Nicotine, a powerfully addictive stimulant, is the primary compound responsible for tobacco's psychoactive effects. According to the National Institutes of Health, symptoms of nicotine withdrawal can be severe; many people are unsuccessful in their first attempts to stop smoking. However, more than 38 million Americans have successfully quit. Along with other strategies, such as counseling and peer support, some herbal supplements may act as viable, natural substitutes for caffeine.
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Consult your health care provider before using any naturopathic treatment for nicotine addiction.
Like nicotine, caffeine is a stimulant and an appetite suppressant. The NIH notes that many people are afraid to stop smoking because they worry that they will gain weight. Although caffeine is not necessarily a safe or effective weight loss method, the NIH suggests that it can suppress the appetite and stimulate the central nervous system. Caffeine is addictive; however, the NIH reports that moderate caffeine intake-- below 250 milligrams per day-- does not threaten a person's overall health. Consider adding natural sources of caffeine to your diet as nicotine substitutes. Some good sources of caffeine include coffee, tea and dark chocolate.
For centuries, people throughout the world have used the Pacific herb kava-kava as both a recreational drug and a treatment for psychiatric disturbances. Like nicotine, kava-kava creates a temporary sense of well-being. The NIH reports that kava, which works in a manner similar to prescription benzodiazepines such as Xanax and Valium, may help to curb symptoms of anxiety, stress and agitation. Although no studies have investigated its efficacy as a nicotine substitute, it may theoretically ease "nicotine fits," or episodes of anxiety related to nicotine withdrawal. The NIH warns that kava-kava has caused liver damage, including fatal liver failure, in some individuals. Consult your health care provider before using kava-kava, especially if you have a history of liver disease.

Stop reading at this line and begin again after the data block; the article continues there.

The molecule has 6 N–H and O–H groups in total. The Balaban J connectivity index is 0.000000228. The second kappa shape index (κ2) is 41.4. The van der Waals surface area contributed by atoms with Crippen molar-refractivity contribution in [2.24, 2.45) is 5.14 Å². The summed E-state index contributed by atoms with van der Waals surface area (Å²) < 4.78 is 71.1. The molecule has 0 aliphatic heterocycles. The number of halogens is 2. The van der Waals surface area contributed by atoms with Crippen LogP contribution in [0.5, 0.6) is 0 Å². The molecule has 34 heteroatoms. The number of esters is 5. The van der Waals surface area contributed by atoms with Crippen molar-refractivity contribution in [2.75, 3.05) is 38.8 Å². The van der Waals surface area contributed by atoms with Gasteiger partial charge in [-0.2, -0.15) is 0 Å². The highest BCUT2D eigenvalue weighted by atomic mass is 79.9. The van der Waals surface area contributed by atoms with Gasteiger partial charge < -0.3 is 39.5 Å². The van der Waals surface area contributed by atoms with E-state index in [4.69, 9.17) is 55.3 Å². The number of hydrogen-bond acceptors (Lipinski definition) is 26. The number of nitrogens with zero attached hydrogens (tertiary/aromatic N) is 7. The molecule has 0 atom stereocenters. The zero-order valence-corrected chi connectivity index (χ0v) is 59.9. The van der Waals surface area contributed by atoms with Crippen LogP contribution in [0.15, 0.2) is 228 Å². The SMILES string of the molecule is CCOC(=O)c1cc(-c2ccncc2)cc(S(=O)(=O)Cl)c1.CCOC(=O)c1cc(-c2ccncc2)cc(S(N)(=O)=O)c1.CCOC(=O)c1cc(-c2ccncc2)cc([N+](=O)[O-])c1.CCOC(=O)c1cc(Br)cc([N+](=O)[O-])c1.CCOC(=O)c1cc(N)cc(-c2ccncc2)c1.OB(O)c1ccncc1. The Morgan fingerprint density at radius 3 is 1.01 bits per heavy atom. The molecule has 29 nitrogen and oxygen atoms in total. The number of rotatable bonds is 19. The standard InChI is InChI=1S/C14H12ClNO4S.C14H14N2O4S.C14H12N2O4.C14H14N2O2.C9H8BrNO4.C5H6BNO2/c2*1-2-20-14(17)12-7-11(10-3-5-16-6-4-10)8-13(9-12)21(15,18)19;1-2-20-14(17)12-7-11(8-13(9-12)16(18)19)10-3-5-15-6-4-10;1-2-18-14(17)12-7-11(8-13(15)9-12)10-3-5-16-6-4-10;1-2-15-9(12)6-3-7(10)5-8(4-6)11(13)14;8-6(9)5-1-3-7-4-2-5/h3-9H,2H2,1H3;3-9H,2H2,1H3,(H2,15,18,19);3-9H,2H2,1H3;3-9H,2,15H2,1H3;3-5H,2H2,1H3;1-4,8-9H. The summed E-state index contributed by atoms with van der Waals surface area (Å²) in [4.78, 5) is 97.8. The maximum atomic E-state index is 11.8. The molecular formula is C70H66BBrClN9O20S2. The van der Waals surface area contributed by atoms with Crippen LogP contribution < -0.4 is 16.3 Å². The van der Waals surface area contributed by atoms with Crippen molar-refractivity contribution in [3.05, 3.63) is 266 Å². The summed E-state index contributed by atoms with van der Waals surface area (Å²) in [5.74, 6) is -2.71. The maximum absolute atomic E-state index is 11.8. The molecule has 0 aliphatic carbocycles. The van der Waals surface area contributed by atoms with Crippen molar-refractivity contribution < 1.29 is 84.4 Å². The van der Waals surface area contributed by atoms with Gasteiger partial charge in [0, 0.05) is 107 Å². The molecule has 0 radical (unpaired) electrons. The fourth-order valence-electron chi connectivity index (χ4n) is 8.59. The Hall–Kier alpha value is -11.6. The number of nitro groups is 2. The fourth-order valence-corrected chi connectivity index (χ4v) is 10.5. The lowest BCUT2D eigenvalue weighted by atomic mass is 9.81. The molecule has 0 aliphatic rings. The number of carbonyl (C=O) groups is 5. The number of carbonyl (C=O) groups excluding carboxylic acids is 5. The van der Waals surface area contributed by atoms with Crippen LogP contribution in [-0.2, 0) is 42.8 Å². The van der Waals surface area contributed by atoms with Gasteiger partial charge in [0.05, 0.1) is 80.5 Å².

Anxiety, restlessness, insomnia and agitation are among the most common and troublesome symptoms associated with nicotine withdrawal, according to the NIH. Fortunately, natural supplements made from passionflower may help to reduce these frustrating problems. The University of Maryland Medical Center reports that passionflower may help to ease anxiety and insomnia, particularly in people with diagnosed psychiatric problems. However, these uses are based primarily based in tradition, with only limited scientific evidence to support these uses. Passionflower has a sweet fragrance and may be consumed as a tea, tincture, capsule or liquid extract.
The calamus plant, more commonly known as bitterroot or sweet flag, contains psychoactive constituents which may be used as nicotine substitutes. When chewed, bitterroot releases a combination of chemicals which, like nicotine, exert both a stimulant and depressant effect. Herbalist Jim McDonald notes that calamus is classified as a known carcinogen by the Food and Drug Administration, but he recommends it as a helpful adjunct for relieving anxiety caused by nicotine withdrawal.